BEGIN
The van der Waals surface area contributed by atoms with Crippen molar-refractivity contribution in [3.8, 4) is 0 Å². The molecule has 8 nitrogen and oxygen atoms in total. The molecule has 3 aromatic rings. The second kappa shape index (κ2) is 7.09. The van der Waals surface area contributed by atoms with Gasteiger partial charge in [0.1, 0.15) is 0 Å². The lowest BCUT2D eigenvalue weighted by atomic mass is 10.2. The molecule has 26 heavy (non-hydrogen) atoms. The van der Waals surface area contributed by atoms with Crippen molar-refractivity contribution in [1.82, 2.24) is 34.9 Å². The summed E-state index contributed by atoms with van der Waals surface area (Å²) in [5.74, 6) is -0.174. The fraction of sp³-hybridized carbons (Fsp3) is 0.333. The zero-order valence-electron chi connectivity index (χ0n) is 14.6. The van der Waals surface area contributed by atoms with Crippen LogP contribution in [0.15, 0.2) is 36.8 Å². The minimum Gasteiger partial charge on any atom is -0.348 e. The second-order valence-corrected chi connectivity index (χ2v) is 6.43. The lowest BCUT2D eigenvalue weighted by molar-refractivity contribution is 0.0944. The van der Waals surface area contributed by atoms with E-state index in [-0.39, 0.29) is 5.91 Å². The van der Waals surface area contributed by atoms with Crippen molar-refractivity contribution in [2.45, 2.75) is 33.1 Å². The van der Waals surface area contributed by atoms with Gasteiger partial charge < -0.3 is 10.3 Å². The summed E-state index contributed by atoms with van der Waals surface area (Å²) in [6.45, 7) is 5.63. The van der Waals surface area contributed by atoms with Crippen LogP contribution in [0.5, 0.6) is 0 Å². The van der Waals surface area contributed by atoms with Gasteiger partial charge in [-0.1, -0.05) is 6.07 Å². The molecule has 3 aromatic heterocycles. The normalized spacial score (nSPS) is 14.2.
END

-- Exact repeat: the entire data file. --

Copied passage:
The van der Waals surface area contributed by atoms with Crippen molar-refractivity contribution in [3.8, 4) is 0 Å². The molecule has 8 nitrogen and oxygen atoms in total. The molecule has 3 aromatic rings. The second kappa shape index (κ2) is 7.09. The van der Waals surface area contributed by atoms with Gasteiger partial charge in [0.1, 0.15) is 0 Å². The lowest BCUT2D eigenvalue weighted by atomic mass is 10.2. The molecule has 26 heavy (non-hydrogen) atoms. The van der Waals surface area contributed by atoms with Crippen molar-refractivity contribution in [1.82, 2.24) is 34.9 Å². The summed E-state index contributed by atoms with van der Waals surface area (Å²) in [5.74, 6) is -0.174. The fraction of sp³-hybridized carbons (Fsp3) is 0.333. The zero-order valence-electron chi connectivity index (χ0n) is 14.6. The van der Waals surface area contributed by atoms with Crippen LogP contribution in [0.15, 0.2) is 36.8 Å². The minimum Gasteiger partial charge on any atom is -0.348 e. The second-order valence-corrected chi connectivity index (χ2v) is 6.43. The lowest BCUT2D eigenvalue weighted by molar-refractivity contribution is 0.0944. The van der Waals surface area contributed by atoms with E-state index in [-0.39, 0.29) is 5.91 Å². The van der Waals surface area contributed by atoms with Crippen molar-refractivity contribution in [2.45, 2.75) is 33.1 Å². The van der Waals surface area contributed by atoms with Gasteiger partial charge < -0.3 is 10.3 Å². The summed E-state index contributed by atoms with van der Waals surface area (Å²) in [6.45, 7) is 5.63. The van der Waals surface area contributed by atoms with Crippen LogP contribution in [0.5, 0.6) is 0 Å². The van der Waals surface area contributed by atoms with Gasteiger partial charge in [-0.1, -0.05) is 6.07 Å². The molecule has 3 aromatic heterocycles. The normalized spacial score (nSPS) is 14.2.